Guardiola and his side looked genuinely rattled by Liverpool’s fast start to the match
Trent Alexander-Arnold was encouraged to get forward at every opportunity for Liverpool
But after picking up an injury, Alexander-Arnold was forced off and Liverpool settled for a draw
But it was never sustainable for the whole 90 minutes and Klopp knew it.
To continue the ‘heavy metal’ analogy, the start of Sunday’s game was the grungy chaos of the mosh pit with the adrenaline soaring at each guitar riff as the band works through its classics.
By the end, you’re knackered, soaked in sweat, bleeding and keen to get out ahead of the crowds.
It was always going to be too much to ask of Jordan Henderson and Georginio Wijnaldum to keep City’s attack at bay, not to mention a defence missing Virgil van Dijk.
So it proved. Liverpool’s intensity slowly faded, Gabriel Jesus restored parity before the lucky escape of De Bruyne’s penalty miss following a Gomez handball. By the end, there was a happy acceptance of the draw.
The formation put pressure on midfielders Jordan Henderson (left) and Georginio Wijnaldum (right) to work hard and ensure City couldn’t counter-attack
The injury Virgil van Dijk suffered at Everton makes playing this formation risky for Liverpool
A map showing the average positions of the Liverpool team revealed how the system worked with Mane and Jota tasked with performing greater midfield duties than normal.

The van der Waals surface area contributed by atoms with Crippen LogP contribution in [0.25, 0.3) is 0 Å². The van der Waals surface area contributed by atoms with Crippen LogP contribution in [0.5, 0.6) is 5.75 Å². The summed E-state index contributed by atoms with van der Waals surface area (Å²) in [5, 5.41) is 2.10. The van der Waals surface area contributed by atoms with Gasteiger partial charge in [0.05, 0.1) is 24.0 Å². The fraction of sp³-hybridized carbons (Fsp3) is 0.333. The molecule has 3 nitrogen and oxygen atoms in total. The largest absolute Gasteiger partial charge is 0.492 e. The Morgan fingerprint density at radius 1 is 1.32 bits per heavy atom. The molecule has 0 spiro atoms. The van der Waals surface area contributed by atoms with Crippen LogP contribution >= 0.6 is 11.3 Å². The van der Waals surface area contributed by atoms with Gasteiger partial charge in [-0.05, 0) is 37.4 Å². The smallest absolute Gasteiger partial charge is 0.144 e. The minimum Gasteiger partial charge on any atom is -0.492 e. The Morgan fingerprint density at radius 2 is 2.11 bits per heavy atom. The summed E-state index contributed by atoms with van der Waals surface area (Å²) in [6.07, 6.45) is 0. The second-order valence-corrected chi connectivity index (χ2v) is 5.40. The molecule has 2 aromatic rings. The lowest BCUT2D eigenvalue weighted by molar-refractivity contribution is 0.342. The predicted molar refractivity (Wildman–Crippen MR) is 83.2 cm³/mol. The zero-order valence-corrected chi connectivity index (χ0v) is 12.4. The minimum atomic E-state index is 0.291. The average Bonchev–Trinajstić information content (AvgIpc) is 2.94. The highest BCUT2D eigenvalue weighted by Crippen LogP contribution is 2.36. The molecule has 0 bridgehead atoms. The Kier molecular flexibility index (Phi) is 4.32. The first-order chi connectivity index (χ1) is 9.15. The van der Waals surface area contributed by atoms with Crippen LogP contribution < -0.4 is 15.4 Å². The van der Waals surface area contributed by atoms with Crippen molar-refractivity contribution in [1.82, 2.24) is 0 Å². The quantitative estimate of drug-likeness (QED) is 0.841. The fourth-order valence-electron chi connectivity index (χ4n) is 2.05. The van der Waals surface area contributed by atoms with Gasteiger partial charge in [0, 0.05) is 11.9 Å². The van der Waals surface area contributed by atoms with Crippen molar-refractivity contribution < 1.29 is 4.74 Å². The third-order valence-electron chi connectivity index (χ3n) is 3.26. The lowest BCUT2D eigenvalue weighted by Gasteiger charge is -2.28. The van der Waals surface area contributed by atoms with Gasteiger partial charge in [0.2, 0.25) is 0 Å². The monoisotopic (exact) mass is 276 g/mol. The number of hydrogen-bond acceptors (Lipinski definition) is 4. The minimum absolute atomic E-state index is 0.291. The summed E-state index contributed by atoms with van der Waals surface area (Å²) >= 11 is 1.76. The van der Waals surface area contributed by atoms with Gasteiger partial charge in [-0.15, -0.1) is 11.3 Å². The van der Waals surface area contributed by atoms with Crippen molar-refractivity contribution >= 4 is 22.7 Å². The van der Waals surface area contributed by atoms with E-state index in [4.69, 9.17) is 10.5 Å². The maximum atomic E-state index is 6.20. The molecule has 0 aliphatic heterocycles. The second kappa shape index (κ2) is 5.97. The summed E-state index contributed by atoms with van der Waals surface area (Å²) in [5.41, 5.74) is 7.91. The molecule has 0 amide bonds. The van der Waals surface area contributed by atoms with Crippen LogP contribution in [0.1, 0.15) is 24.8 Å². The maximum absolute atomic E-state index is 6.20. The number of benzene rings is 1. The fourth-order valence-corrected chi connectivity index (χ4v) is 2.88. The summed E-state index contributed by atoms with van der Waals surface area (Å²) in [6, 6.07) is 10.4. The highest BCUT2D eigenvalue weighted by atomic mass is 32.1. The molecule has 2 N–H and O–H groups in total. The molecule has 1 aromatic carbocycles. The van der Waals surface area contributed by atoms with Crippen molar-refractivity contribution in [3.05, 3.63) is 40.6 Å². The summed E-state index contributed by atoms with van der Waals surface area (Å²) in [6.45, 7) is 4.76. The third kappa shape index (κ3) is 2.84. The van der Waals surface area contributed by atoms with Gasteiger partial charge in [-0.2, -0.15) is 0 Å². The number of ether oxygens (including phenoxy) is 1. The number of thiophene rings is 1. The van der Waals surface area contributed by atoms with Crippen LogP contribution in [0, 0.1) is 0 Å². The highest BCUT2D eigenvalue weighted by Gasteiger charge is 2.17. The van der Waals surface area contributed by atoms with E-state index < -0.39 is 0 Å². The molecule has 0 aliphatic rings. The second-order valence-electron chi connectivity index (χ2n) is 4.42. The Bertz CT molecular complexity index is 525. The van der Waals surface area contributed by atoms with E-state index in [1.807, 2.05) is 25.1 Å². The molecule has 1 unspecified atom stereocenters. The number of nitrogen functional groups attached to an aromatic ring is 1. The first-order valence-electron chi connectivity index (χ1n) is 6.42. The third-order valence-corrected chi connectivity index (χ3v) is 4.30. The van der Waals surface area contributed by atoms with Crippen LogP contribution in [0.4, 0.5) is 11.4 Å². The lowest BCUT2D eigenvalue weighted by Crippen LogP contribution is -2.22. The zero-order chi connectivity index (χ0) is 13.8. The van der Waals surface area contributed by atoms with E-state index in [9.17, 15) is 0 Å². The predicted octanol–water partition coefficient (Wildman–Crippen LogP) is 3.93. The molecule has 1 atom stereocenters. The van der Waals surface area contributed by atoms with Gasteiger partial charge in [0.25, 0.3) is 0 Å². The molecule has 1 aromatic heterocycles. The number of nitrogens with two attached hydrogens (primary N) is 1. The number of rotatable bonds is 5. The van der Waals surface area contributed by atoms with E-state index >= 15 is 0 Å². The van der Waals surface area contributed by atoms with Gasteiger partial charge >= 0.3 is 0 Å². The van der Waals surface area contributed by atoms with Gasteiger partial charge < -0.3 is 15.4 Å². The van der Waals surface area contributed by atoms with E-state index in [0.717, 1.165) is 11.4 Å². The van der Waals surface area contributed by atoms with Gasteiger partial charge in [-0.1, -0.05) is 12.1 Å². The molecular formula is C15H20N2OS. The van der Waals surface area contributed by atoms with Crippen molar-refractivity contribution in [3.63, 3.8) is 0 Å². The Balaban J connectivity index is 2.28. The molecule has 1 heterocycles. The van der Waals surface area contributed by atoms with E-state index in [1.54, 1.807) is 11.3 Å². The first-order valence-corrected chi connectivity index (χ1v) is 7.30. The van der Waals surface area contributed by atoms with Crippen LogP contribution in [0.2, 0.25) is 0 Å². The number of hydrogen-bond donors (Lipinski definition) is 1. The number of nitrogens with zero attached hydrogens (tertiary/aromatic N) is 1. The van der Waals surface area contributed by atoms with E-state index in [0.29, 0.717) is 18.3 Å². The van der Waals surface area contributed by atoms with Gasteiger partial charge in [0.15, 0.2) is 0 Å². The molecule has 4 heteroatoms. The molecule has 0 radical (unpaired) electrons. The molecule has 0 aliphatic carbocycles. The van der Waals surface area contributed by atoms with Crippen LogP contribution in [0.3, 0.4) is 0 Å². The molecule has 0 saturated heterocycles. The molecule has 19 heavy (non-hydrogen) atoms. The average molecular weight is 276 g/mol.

Firmino and especially Salah were the more advanced of this quartet of forwards and what is notable is that Alexander-Arnold essentially occupied the position of a winger on the right before he was forced off through injury on 63 minutes.
James Milner came on for him and Liverpool seemed content with their lot.
Liverpool had a habit a couple of years ago of blowing teams away in the first 20 minutes, racking up two or three goals with intense starts.
They scored once against City but this attacking quartet could easy establish a commanding, match-winning lead with such an explosive opening in most games.
Liverpool were content enough with a draw at their title rivals but the system could be used again in the future. Many lesser teams than City could be overwhelmed by the 4-2-4
The drawback comes when they fail to do so. Once energy levels sag, Liverpool may find themselves in trouble after half-time if only 1-0 ahead.
To this end, it was little surprise to hear Klopp calling for the return of five substitutes in the Premier League post-match.
The ability to bring on fresh legs around the hour mark, essentially creating a second wind, would be incredibly useful for Liverpool.
The absence of Van Dijk for the season also makes the 4-2-4 system more fraught with risk than it might otherwise be.
If Liverpool knew they had Van Dijk’s leadership and anticipation of danger at the back, their forwards and wing backs could push forward more often.
Klopp is annoyed that the five substitutes allowing post-restart last season was scrapped
As it is, a vulnerability remains that may see Liverpool’s new ‘Fab Four’ used in tandem only on special occasions or when chasing a game.
Also, it’s no longer a secret weapon. City were undoubtedly the best team to spring this surprise on but future opponents facing Liverpool may well devote six or seven men to thwarting it and prove difficult to break down.
As much as we’d love to see the free-wheeling, free-scoring spirit of this Premier League season embodied every week by its reigning champions, Klopp will eventually have to make that tough call on whether to drop Firmino for Jota.